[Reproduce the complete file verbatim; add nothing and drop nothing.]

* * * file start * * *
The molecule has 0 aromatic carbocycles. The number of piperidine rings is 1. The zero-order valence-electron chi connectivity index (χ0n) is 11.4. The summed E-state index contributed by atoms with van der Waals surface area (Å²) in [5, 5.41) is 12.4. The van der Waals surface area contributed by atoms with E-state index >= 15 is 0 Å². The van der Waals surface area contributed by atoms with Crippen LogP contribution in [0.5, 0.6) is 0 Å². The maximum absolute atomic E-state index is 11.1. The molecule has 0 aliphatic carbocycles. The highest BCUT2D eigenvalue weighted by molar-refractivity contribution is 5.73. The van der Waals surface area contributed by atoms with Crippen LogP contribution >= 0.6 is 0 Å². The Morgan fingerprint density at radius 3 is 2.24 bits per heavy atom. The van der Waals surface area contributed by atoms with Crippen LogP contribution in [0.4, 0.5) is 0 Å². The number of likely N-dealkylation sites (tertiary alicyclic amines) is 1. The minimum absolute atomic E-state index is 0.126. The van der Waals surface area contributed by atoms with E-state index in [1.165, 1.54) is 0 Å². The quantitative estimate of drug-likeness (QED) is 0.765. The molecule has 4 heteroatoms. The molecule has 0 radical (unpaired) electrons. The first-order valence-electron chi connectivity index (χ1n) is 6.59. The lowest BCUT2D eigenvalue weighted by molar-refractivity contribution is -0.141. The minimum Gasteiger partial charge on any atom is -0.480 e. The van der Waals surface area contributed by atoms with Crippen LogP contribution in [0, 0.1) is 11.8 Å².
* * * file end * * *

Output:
The molecule has 0 aromatic carbocycles. The number of piperidine rings is 1. The zero-order valence-electron chi connectivity index (χ0n) is 11.4. The summed E-state index contributed by atoms with van der Waals surface area (Å²) in [5, 5.41) is 12.4. The van der Waals surface area contributed by atoms with E-state index >= 15 is 0 Å². The van der Waals surface area contributed by atoms with Crippen LogP contribution in [0.5, 0.6) is 0 Å². The maximum absolute atomic E-state index is 11.1. The molecule has 0 aliphatic carbocycles. The highest BCUT2D eigenvalue weighted by molar-refractivity contribution is 5.73. The van der Waals surface area contributed by atoms with Crippen LogP contribution >= 0.6 is 0 Å². The Morgan fingerprint density at radius 3 is 2.24 bits per heavy atom. The van der Waals surface area contributed by atoms with Crippen LogP contribution in [0.4, 0.5) is 0 Å². The number of likely N-dealkylation sites (tertiary alicyclic amines) is 1. The minimum absolute atomic E-state index is 0.126. The van der Waals surface area contributed by atoms with E-state index in [1.165, 1.54) is 0 Å². The quantitative estimate of drug-likeness (QED) is 0.765. The molecule has 4 heteroatoms. The molecule has 0 radical (unpaired) electrons. The first-order valence-electron chi connectivity index (χ1n) is 6.59. The lowest BCUT2D eigenvalue weighted by molar-refractivity contribution is -0.141. The minimum Gasteiger partial charge on any atom is -0.480 e. The van der Waals surface area contributed by atoms with Crippen LogP contribution in [0, 0.1) is 11.8 Å².